Airline Backs Attendant’s Right to Deny Allergy Accommodations

in Food Allergy, Food Allergy News
Published: November 2, 2023
Photo: Getty

Delta Air Lines strongly disputes a California family’s complaint of discrimination for denying a teen’s requested nut allergy accommodation. The airline says its flight attendant was simply following policy when she turned down the family’s request not to serve almonds on a flight.

The airline and the family are miles apart on this formal complaint to the U.S. Department of Transportation (DOT). Deena Gianulis Castro and her mother Deborah Gianulis filed the complaint in July 2023, on behalf of Deena’s 14-year-old son, who is severely allergic to tree nuts. 

The family says that, starting with booking, they’d repeatedly requested that Delta not serve nuts on the family’s 2022 flights between San Diego and New York City. They also asked for an announcement to other passengers about the allergy.

In their DOT complaint, the family contends they were told during booking that the nut accommodations would be made. And they were provided on the outbound flight to New York. Delta acknowledges the request, but denies any such confirmation at booking.

On the return flight, the women say that both the gate agent for the flight to San Diego and another flight attendant agreed that nuts would not be served. Delta disputes these assurances, and its DOT reply offers insight into who has authority over accommodations.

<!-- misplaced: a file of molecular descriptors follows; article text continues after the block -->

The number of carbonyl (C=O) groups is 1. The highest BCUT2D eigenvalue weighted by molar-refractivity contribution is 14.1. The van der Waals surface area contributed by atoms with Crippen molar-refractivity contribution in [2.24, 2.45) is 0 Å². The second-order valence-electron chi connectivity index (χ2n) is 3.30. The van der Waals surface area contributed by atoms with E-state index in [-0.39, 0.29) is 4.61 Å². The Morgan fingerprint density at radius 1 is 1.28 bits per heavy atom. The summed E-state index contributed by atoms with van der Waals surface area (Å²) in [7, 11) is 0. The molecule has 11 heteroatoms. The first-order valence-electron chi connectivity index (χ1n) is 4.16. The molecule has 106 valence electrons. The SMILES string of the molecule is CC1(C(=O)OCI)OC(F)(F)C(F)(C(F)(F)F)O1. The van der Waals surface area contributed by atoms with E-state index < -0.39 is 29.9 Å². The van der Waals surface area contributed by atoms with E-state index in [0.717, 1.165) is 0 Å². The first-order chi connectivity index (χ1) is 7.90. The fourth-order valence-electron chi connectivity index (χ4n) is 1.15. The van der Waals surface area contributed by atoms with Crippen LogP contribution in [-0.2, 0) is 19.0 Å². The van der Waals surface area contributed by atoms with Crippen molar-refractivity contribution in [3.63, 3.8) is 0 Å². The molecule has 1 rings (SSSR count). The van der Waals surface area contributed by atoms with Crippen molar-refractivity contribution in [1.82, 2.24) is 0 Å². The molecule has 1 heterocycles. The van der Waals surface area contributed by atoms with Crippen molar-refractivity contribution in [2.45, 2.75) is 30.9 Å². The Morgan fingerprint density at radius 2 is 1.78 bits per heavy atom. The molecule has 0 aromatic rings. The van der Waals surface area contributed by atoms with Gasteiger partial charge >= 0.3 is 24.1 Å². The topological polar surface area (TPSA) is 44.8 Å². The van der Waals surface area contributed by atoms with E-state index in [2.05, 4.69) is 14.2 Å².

“Delta gate agents are not authorized to agree to provide in-flight accommodations. Rather, Delta gate agents share any requests with flight attendants,” say the airline’s lawyers.

Delta says the flight attendant who came to the family’s row to discuss accommodations had the authority to make the decision. The attendant informed the family of the teen (known as K.C. in the complaint) about its policy. Delta says she offered a buffer zone, but stressed that “Delta could not provide a guaranteed nut-free or allergen-free flight.”

Delta: Attendant’s Role in Allergy Requests

In past cases, DOT has found that food allergies can be a disability under the federal Air Carrier Access Act (ACAA). 

The family’s attorney, Mary Vargas of Stein & Vargas LLP, writes in a response that Delta’s position is that “only its flight attendants are authorized to grant or deny requests for accommodation” at issue. “In other words,” she says, “Delta proposes that passengers requesting on-board accommodations for food allergies must purchase tickets and actually board a plane before they can know whether their accommodations will be provided.” 

Vargas says that stance unjustly treats food-allergic passengers differently than other air travelers. Under the ACAA, she says that “separate treatment” for those with a recognized disability is considered discriminatory. 

“Denying travelers the certainty of knowing whether they will be able to travel on a flight for which they have purchased tickets makes travel impossible,” she told Allergic Living. 

Passengers should be able to depend on traveling on the flights for which they’ve purchased tickets, “not when a flight attendant decides to comply with an airlines’ federal obligations,” she says. 

The airline’s lawyers, however, take the view: “Delta has a reasonable policy in place, and the complainants were unhappy with the policy.”

They say the policy on tree nut allergies “is to allow the passenger to preboard the flight to wipe down the seat and area …. Additionally, Delta personnel will create a buffer zone in the seat row and section in which the passenger is sitting.”